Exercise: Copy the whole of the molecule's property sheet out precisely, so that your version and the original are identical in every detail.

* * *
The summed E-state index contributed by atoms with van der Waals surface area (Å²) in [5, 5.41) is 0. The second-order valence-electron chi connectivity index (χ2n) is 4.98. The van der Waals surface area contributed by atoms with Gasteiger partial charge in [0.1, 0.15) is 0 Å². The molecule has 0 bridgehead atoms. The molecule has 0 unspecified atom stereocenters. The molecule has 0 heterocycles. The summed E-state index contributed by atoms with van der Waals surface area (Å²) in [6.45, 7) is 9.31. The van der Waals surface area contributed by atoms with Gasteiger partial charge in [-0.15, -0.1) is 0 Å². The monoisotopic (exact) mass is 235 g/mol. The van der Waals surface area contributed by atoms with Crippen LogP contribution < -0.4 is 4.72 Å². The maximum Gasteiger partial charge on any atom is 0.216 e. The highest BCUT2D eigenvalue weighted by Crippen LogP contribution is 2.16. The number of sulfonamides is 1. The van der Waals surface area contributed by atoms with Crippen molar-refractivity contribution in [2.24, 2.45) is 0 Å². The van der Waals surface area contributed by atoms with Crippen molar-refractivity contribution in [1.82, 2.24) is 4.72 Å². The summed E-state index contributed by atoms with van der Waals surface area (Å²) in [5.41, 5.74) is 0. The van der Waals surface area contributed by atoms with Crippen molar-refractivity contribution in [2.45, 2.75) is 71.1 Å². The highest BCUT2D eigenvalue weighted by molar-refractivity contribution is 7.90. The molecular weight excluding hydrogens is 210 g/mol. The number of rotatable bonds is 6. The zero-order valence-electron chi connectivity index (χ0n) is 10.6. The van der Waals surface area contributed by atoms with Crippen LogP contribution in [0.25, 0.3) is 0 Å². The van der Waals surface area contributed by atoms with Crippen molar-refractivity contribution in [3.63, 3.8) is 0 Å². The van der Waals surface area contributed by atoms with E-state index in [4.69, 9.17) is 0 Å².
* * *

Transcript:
The summed E-state index contributed by atoms with van der Waals surface area (Å²) in [5, 5.41) is 0. The second-order valence-electron chi connectivity index (χ2n) is 4.98. The van der Waals surface area contributed by atoms with Gasteiger partial charge in [0.1, 0.15) is 0 Å². The molecule has 0 bridgehead atoms. The molecule has 0 unspecified atom stereocenters. The molecule has 0 heterocycles. The summed E-state index contributed by atoms with van der Waals surface area (Å²) in [6.45, 7) is 9.31. The van der Waals surface area contributed by atoms with Gasteiger partial charge in [-0.15, -0.1) is 0 Å². The monoisotopic (exact) mass is 235 g/mol. The van der Waals surface area contributed by atoms with Crippen LogP contribution < -0.4 is 4.72 Å². The maximum Gasteiger partial charge on any atom is 0.216 e. The highest BCUT2D eigenvalue weighted by Crippen LogP contribution is 2.16. The number of sulfonamides is 1. The van der Waals surface area contributed by atoms with Crippen molar-refractivity contribution in [2.24, 2.45) is 0 Å². The van der Waals surface area contributed by atoms with Crippen molar-refractivity contribution in [1.82, 2.24) is 4.72 Å². The summed E-state index contributed by atoms with van der Waals surface area (Å²) in [5.41, 5.74) is 0. The van der Waals surface area contributed by atoms with Crippen molar-refractivity contribution in [2.45, 2.75) is 71.1 Å². The highest BCUT2D eigenvalue weighted by molar-refractivity contribution is 7.90. The molecular weight excluding hydrogens is 210 g/mol. The number of rotatable bonds is 6. The zero-order valence-electron chi connectivity index (χ0n) is 10.6. The van der Waals surface area contributed by atoms with Crippen LogP contribution in [0.25, 0.3) is 0 Å². The van der Waals surface area contributed by atoms with Crippen molar-refractivity contribution in [3.63, 3.8) is 0 Å². The van der Waals surface area contributed by atoms with E-state index in [4.69, 9.17) is 0 Å².